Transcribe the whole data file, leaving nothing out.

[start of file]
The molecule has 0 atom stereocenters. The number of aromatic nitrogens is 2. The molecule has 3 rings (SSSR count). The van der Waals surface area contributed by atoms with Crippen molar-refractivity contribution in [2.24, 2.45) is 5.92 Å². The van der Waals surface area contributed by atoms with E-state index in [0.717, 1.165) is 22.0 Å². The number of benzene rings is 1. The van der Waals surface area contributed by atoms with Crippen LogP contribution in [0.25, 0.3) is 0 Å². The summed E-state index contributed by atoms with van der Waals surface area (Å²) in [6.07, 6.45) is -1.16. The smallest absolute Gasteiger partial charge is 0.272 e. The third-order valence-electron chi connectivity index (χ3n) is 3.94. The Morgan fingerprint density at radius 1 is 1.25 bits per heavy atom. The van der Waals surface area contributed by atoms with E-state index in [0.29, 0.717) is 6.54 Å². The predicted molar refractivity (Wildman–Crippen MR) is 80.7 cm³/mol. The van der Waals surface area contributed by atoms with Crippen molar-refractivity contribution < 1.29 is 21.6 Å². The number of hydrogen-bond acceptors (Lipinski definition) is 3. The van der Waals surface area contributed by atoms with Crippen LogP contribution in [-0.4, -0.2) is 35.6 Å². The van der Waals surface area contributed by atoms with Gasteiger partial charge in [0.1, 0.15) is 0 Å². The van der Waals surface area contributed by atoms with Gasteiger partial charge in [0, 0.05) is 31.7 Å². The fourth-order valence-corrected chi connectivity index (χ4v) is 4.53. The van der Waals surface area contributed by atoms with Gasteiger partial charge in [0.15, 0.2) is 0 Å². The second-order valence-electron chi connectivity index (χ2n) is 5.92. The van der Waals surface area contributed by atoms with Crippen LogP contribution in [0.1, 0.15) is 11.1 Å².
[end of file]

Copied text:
The molecule has 0 atom stereocenters. The number of aromatic nitrogens is 2. The molecule has 3 rings (SSSR count). The van der Waals surface area contributed by atoms with Crippen molar-refractivity contribution in [2.24, 2.45) is 5.92 Å². The van der Waals surface area contributed by atoms with E-state index in [0.717, 1.165) is 22.0 Å². The number of benzene rings is 1. The van der Waals surface area contributed by atoms with Crippen LogP contribution in [0.25, 0.3) is 0 Å². The summed E-state index contributed by atoms with van der Waals surface area (Å²) in [6.07, 6.45) is -1.16. The smallest absolute Gasteiger partial charge is 0.272 e. The third-order valence-electron chi connectivity index (χ3n) is 3.94. The Morgan fingerprint density at radius 1 is 1.25 bits per heavy atom. The van der Waals surface area contributed by atoms with E-state index in [0.29, 0.717) is 6.54 Å². The predicted molar refractivity (Wildman–Crippen MR) is 80.7 cm³/mol. The van der Waals surface area contributed by atoms with Crippen molar-refractivity contribution < 1.29 is 21.6 Å². The number of hydrogen-bond acceptors (Lipinski definition) is 3. The van der Waals surface area contributed by atoms with Crippen LogP contribution in [-0.4, -0.2) is 35.6 Å². The van der Waals surface area contributed by atoms with Gasteiger partial charge in [0.1, 0.15) is 0 Å². The van der Waals surface area contributed by atoms with Gasteiger partial charge in [0, 0.05) is 31.7 Å². The fourth-order valence-corrected chi connectivity index (χ4v) is 4.53. The van der Waals surface area contributed by atoms with Gasteiger partial charge in [0.15, 0.2) is 0 Å². The second-order valence-electron chi connectivity index (χ2n) is 5.92. The van der Waals surface area contributed by atoms with Crippen LogP contribution in [0.1, 0.15) is 11.1 Å².